Eighteen tables made up two rows, which spanned the length of Florida A&M’s Grand Ballroom on Tuesday. At each table sat a representative from each department at FAMU that had a student job-opening to advertise. Surrounding those tables were hopeful Rattlers ranging from freshmen to graduate students, wanting to fill those spots.
FAMU’s first On-Campus Student Employment Fair was hosted by the Student Government Association and the Career and Professional Development Center.
The fair highlighted paid and unpaid jobs, as well as work study jobs and on-campus positions that were non work-study. The jobs were in departments such as Student Housing, Metz Culinary, etc.
Marie Smallwood, assistant director at the Career and Professional Development Center, shared how the fair was a combination of several projects. The first project being the effort to make the job search and application process digital through Handshake.
The goal being to move as many of the job postings on Handshake as possible. To assist the departments in this process, the Career and Professional Development Center has created video tutorials to walk through the process of creating a profile for a job posting.
To bring the fair into existence, Smallwood spent time making phone calls to each department and oftentimes being transferred from one person to the next until she was able to connect with the right person.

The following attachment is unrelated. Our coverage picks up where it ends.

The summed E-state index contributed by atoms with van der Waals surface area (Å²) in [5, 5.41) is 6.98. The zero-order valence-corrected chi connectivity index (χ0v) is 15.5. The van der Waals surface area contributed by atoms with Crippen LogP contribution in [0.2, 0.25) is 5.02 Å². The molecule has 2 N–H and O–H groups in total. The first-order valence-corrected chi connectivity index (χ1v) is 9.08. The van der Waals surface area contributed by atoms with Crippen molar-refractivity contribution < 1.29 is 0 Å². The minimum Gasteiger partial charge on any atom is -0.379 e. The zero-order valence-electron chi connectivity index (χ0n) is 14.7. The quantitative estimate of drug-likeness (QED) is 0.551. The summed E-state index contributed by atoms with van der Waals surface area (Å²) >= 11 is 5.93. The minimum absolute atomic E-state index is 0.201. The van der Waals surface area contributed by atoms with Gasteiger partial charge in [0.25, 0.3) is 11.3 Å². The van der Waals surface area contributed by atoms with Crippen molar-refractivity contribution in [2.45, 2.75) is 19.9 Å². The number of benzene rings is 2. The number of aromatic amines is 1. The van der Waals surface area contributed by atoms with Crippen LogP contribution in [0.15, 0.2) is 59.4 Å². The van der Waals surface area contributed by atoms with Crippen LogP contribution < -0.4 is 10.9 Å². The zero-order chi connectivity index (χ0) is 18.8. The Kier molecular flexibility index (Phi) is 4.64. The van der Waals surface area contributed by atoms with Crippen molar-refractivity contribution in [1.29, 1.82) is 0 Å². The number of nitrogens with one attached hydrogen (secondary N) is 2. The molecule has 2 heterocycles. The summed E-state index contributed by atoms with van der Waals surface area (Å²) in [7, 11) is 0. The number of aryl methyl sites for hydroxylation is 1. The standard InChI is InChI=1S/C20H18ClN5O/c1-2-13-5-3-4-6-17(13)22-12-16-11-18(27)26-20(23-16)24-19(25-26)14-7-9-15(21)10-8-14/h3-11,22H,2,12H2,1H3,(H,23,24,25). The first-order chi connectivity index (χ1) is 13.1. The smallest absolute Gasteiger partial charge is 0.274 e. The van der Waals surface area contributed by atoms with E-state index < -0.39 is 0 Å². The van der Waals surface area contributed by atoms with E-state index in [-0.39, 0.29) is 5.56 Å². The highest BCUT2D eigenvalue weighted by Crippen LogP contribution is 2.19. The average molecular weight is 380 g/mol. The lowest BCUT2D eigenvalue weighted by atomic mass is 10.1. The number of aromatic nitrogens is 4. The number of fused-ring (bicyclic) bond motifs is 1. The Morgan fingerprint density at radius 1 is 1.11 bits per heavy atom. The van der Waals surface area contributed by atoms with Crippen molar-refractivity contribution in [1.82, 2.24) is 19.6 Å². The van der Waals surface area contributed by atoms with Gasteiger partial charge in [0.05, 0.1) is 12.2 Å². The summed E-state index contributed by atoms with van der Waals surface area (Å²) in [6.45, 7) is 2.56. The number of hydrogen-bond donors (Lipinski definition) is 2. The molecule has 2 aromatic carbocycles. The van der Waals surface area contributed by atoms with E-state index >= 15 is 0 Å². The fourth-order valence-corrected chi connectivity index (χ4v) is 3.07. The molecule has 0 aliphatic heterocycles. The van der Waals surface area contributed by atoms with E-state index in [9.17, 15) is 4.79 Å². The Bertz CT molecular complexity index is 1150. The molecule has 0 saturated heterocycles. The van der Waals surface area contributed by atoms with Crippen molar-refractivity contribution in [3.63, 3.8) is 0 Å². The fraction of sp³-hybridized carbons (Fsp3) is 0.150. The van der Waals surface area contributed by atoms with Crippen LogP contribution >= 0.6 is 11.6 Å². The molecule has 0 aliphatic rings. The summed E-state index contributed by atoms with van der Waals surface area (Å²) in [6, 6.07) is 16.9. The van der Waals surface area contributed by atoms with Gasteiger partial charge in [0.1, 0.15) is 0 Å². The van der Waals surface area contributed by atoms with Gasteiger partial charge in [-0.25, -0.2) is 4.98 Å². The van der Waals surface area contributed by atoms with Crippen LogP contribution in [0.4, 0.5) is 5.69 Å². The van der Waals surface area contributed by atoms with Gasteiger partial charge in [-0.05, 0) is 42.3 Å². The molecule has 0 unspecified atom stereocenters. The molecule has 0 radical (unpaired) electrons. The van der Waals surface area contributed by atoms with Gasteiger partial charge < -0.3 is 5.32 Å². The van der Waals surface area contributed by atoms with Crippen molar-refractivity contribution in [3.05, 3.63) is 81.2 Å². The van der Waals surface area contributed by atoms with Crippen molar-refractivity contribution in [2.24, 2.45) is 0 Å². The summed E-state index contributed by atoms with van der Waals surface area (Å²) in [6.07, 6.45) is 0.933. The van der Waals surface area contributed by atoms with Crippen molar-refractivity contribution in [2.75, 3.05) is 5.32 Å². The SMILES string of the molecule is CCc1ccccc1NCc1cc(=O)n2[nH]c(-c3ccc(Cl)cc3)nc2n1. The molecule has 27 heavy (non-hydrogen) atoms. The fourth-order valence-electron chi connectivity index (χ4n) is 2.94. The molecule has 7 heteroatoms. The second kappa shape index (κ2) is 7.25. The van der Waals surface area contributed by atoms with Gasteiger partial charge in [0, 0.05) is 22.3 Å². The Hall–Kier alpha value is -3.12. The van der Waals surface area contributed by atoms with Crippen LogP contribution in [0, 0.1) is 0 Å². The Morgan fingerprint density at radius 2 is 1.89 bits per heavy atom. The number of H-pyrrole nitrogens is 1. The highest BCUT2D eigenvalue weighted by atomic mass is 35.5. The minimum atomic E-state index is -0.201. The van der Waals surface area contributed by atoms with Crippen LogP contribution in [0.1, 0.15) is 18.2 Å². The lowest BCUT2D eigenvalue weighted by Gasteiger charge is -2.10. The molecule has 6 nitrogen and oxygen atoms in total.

“It wasn’t so much that the process was difficult or that there was resistance, it was really just making sure the departments understood what we were trying to do,” said Smallwood.
Several departments found the request puzzling due to the fact that work-study jobs can already be found on iRattler. However, once it was explained that the fair would highlight internships as well as on campus non-work study positions, many departments were eager to participate.
Deputy Secretary of Student Welfare, Shaanacee Wilson, is credited with having the original idea to have the fair. Wilson credits social media for the epiphany.
“I saw a lot of students complaining saying, ‘I need a job, I need a job.’ A lot of students are used to working when they are home. When I was home, I worked three jobs, so I was used to working. College is expensive and most students complain about jobs not paying,” said the sophomore.
The fair could not have come at a better time . A recent Pew Research Center report said “about one-third of adults under age 30 have student loan debt.” The financial need for students is growing as school expenses increase. Luckily for some students, Florida A&M is seeking to assist with a temporary solution. The school is hoping to host another on-campus job fair in the early part of the spring semester.